1999 September - Following the resignation of Netanyahu as leader of the Likud bloc after his failure in the election of 17 May 1999, Sharon was installed as the bloc's interim chairman. He was elected as chairman of the Likud bloc on 2 September 1999.

2001 6 February - Elected as prime minister.

The "Iron Wall" doctrine and the 1982 invasion of Lebanon

There is no indication that Sharon has become a reformed character. He remains faithful to Vladimir Jabotinsky's concept of an "Iron Wall" of Jewish military might which would secure the maximalist Zionist goal of Greater Israel and effectively impose Israeli hegemony on the Middle East. As defence minister, he masterminded the 1982 invasion of Lebanon, a typical example of the "Iron Wall" mentality. On 6 June 1982, a massive expeditionary force began the long-planned and expected invasion, "Operation Peace for Galilee", with the aim of rearranging the Middle East map to suit Israel's interests. Sharon's attempt to delegitimize the Palestine Liberation Organization by branding it a "terrorist organization" and his attempt to destroy the PLO in order to facilitate the absorption of the West Bank and Gaza into Israel were central to his initiation of the invasion of Lebanon. Likud Prime Minister Menahem Begin did endorse the "big idea", while leaving the details to his defence minister, allowing the latter to develop the war into catastrophic proportions, resulting in the death of some 20,000 Palestinian and Lebanese civilians and over 600 Israeli soldiers. Begin and Sharon shared the same dream: Sharon was the dream's hatchet man. That dream was to annihilate the PLO, douse any vestiges of Palestinian nationalism, crush local Palestinians leaders in the West Bank and Gaza, and eventually force the Palestinian there into Jordan and cripple, if not end, the Palestinian nationalist movement. That, for Sharon and Begin, was the ultimate purpose of the Lebanese war.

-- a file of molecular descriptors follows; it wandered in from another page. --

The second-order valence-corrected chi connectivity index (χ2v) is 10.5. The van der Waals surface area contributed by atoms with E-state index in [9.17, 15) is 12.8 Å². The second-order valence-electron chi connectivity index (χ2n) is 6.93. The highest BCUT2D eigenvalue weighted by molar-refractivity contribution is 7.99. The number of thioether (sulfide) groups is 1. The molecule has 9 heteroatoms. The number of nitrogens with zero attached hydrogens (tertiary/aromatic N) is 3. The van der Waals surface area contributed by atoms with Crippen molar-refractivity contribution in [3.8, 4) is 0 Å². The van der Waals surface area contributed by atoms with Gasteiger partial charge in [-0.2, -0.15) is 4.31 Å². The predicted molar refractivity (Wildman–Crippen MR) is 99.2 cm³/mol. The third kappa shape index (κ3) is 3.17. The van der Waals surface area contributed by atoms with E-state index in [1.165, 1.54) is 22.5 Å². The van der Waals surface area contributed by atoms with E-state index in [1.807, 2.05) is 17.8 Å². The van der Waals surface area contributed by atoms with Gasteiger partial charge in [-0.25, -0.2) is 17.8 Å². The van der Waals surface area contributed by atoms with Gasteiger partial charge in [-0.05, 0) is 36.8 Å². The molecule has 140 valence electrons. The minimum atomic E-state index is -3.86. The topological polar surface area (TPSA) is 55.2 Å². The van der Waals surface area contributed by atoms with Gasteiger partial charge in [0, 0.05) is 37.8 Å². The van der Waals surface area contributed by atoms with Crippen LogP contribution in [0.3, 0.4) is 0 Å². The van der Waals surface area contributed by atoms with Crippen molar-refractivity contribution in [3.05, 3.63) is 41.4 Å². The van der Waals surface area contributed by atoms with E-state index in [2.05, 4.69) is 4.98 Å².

With a fragmented and dispersed PLO, Sharon envisaged that the Palestinian population in the West Bank and Gaza - deprived of outside moral support - would come to accept permanent Israeli control there, in a situation in which much of the Palestinian population could be induced or gradually coerced to migrate across the Jordan river into Jordan. The Israeli invasion of Lebanon was designed to break any final resistance to total Israeli control and to pave the way for making life so difficult for those who valued their freedom and political self-expression that they would eventually leave for Jordan. But the invasion of Lebanon dragged Israel deeper and deeper into a very costly and profitless war, which lasted for 18 years. It ended with a humiliating and hurried withdrawal of the Israeli army in 2000.

Blood-tainted past